JEL: O31 O33 Q55 Q56 Q58
    Date: 2010–03–16
  6. By: Adam Jaffe (Department of Economics, Brandeis University); Seth Werfel (Federal Reserve Bank of New York)
    Abstract: Neoclassical economic theory predicts that policies that discourage the consumption of a particular good will induce innovation in a socially desirable substitute. Evolutionary theory emphasizes the possibility of innovation waves associated with the identification of new dominant designs. We incorporate both of these possibilities in a model of the invention of new smoking cessation products, based on a new dataset of patents on such products from 1951-2004. We find that an increase in cigarette tax levels and smoking bans had no discernable impact on the industry-wide rate of invention in smoking cessation products. It does appear, however, that dominant designs did have substantial positive innovation effects. More specifically, the introduction of the nicotine gum and patch are estimated to have increased the rate of patenting activity in smoking cessation products by 60 and 79 percent, respectively, subject to a 10 percent rate of decay. Finally, these products had larger innovation effects at the firm level than among individual inventors.
    Keywords: Patents, Technological Change, Smoking Cessation Products, Cigarette Taxes
    JEL: O31 O38 H23 I18
    Date: 2010–11
  7. By: Peter A. Petri (International Business School, Brandeis University)
    Abstract: Intra-Asian foreign direct investment (FDI) is dominated by flows from high technology economies to medium technology economies, while FDI elsewhere primarily consists of flows among high technology economies. This distinctive pattern is not due simply to differences in the relative distribution of Asian FDI recipients by technology, or to systematic differences in Asia’s technology characteristics. A gravity model analysis is used to explore whether Asian FDI patterns differ significantly from those elsewhere, and if so, in what ways. The results show that Asian FDI flows, in contrast to other FDI flows, systematically favor hosts with relatively low technology achievement and relatively strong intellectual property rights regimes. This type of “Asian exceptionalism” is consistent with “flying geese” theories that have argued that Asian development is the result of technology flows among economies that occupy nearby rungs of the technology ladder.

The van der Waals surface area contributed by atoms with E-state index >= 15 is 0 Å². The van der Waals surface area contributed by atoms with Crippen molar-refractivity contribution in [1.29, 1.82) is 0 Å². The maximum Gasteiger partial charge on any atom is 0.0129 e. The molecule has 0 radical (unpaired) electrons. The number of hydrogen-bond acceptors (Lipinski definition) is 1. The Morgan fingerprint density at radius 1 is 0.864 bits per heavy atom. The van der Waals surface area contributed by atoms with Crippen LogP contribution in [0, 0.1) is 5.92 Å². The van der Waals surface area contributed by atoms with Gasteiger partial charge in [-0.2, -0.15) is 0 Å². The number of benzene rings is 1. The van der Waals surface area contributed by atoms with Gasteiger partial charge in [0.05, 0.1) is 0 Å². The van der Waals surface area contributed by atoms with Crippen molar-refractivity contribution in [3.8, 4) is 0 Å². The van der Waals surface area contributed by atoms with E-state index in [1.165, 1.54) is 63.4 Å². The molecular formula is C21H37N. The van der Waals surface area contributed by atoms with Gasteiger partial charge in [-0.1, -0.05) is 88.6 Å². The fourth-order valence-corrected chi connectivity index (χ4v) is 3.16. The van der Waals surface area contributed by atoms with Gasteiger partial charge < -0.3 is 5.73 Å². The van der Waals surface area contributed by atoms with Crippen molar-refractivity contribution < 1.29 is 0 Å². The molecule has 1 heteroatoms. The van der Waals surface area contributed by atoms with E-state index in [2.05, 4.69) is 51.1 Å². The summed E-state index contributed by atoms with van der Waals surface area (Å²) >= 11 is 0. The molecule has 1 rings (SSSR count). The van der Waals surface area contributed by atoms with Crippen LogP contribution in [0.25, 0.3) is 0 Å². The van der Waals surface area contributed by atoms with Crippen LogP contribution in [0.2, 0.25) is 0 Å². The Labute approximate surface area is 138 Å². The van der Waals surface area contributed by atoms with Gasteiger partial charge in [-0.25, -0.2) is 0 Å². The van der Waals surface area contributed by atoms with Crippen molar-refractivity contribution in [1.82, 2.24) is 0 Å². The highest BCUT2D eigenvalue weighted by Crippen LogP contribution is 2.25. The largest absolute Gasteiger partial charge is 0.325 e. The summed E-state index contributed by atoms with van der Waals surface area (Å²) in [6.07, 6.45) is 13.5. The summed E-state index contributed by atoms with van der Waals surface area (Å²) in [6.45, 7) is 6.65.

Keywords: Foreign Direct Investment, FDI, Asia, Technology Transfer, Gravity Model, Intellectual Property Rights, Flying Geese Paradigm
    JEL: F21 O33 O34
    Date: 2010–03
  8. By: Rolfstam, Max (Sønderborg Participatory Innovation Research Centre, University of Southern Denmark); Phillips, Wendy (Centre for Research in Strategic Purchasing and Supply, School of Management, University of Bath); Bakker, Elmer (Centre for Research in Strategic Purchasing and Supply, School of Management, University of Bath)
    Abstract: The role of the public agency as a pacer of private sector innovation has been emphasised over the recent years, especially in the context of the EU. The general ambition has been to encourage public agencies to actively stimulate private sector innovation by requesting innovation instead of procuring currently existing products. This has also triggered an increased interest among researchers and practitioners to identify examples of best practice where public agencies have successfully procured innovation. Rather than addressing this demand-oriented perspective this paper focuses on the public agency as an adopter of private-sector innovation, and how this mechanism can contribute to innovation in general. The theoretical point of departure is diffusion theory, with an emphasis on the role of institutions as identified in systemic approaches to innovation studies. A particular concern of this paper is those institutions that hinder or enable adoption of an innovation in an organisational context. The paper draws on an explorative case study looking at the introduction of a new catheter into the English National Health Service supply chain and its diffusion among NHS trusts in England. Different institutional factors are identified which have had an affect on the adoption and diffusion.
    Keywords: public procurement; innovation diffusion; institutions; England
    JEL: O30
    Date: 2010–06–01